In lieu of an abstract, here is a brief excerpt of the content:

  • From the EditorThe Whites’ House
  • Alejandro de la Fuente

Perhaps the term most frequently used to describe the incoming administration of Donald J. Trump has been “uncertainty.” As a candidate, as reality TV buffoon, and as a public figure more generally, the man elected as the President of the United States has taken so many different sides, on so many issues, that it is virtually impossible to ascertain what he hopes to do while in office. It is not even clear that he understands those issues, or that he has the attention span needed to grasp their complexity.

It is equally doubtful whether Mr. Trump remembers what he has said, or whether that matters at all. The President seems to inhabit a parallel universe where basic rules of decency and elementary parameters of truth telling and fact checking do not apply. Anything goes: Megyn Kelly’s menstrual cycle. Carly Fiorina’s looks. Hillary Clinton’s marital life. The size of Senator Marco Rubio’s penis. The looks of and “beans” on Senator Ted Cruz’s wife, Heidi. The alleged complicity of Senator Cruz’s father in the assassination of John F. Kennedy. Senator John McCain’s blame for being captured prisoner during the Vietnam War. The National Enquirer as a credible source. In Trump’s world unemployment has never been higher, President Barack Obama founded the Islamic State, and Hillary Clinton started the “birther” movement. If it is cold in New York City, this conclusively shows that global warming is not real. He grabs pussy at will.

One thing, however, has been certain all along. The new President is a bigot. The openly misogynist, racist, and xenophobic language that he deployed during the campaign; the caricatures and denigrating language used to characterize “the blacks,” Hispanics, and Muslims; all reveal a deeply biased and prejudiced person who does not regard all humans as equals and who classifies them in groups of different worth. Upon entering office, Mr. Trump proceeded to temporarily halt immigration from several Muslim countries, eliminated the Spanish [End Page 1]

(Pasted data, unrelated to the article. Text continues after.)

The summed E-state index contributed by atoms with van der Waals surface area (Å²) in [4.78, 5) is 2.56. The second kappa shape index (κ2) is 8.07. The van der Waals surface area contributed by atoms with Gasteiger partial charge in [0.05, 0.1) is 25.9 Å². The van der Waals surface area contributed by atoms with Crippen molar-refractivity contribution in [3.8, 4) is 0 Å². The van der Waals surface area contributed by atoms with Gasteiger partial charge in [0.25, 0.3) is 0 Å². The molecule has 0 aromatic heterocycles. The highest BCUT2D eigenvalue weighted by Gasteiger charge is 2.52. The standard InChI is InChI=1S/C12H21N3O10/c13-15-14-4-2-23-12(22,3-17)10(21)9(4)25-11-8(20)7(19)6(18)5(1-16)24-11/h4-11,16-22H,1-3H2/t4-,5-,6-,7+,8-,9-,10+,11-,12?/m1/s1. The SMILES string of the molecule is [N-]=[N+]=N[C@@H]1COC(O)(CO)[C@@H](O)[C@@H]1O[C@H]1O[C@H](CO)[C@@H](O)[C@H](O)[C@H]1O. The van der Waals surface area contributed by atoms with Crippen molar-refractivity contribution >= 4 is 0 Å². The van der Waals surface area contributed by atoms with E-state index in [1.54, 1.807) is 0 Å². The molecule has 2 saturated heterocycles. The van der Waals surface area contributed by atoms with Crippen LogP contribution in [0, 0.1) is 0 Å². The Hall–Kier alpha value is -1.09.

Click for larger view
View full resolution

©2016 REUTERS/Rebecca Cook

[End Page 2]

language from the White House website, and appointed a cabinet in which white males predominate in a proportion not seen since the days of Ronald Reagan.

It is fitting that the election of Donald Trump has been greeted by every racist fringe group out there—and there are many. Reflecting on Trump’s campaign slogan “Make America Great Again,” the official newspaper of the KKK noted that “what made America great in the first place” was the fact that this nation was founded as a “white Christian republic.” The KKK has organized public demonstrations to celebrate Trump’s election and former KKK grand wizard David Duke declared that voting against Trump was a betrayal of whites’ “heritage.” Shortly after the election, in the midst of Nazi “Hail Trump” salutes, the white supremacist National Policy Institute organized a meeting to celebrate the new administration. In the first ten days following Trump’s election, the Southern Poverty Law Center, a well-known nonprofit organization that tracks extremist movements in the United States, reported 900 “separate incidents of bias and violence against immigrants, Latinos, African Americans, women, LGBT people, Muslims, and Jews.”

As concerning as this is, however, it does not come even close to the sober realization that what propelled Trump to the presidency was the white vote. The unifying and most consistent commonality among Trump voters and supporters is whiteness. Whiteness trumped class. Whiteness trumped gender. Whiteness trumped decency and decorum. Whiteness is the common denominator behind Trump’s support. Trump won among white males. He won among white females. He won among non-college educated whites. He also won among college educated whites. Whites. Trump. The White House is now the whites’ house.

What does that tell us about this moment and about Americans’ perceptions of race and justice? Can we accept the argument, articulated by some white voters, that they supported Trump despite, not because of, racism or bigotry? In a column published in The New York Times (December 26, 2016), political analyst David Paul Kuhn disputed the notion that bigotry...


Additional Information

Print ISSN
pp. 1-4
Launched on MUSE
Open Access
Back To Top

This website uses cookies to ensure you get the best experience on our website. Without cookies your experience may not be seamless.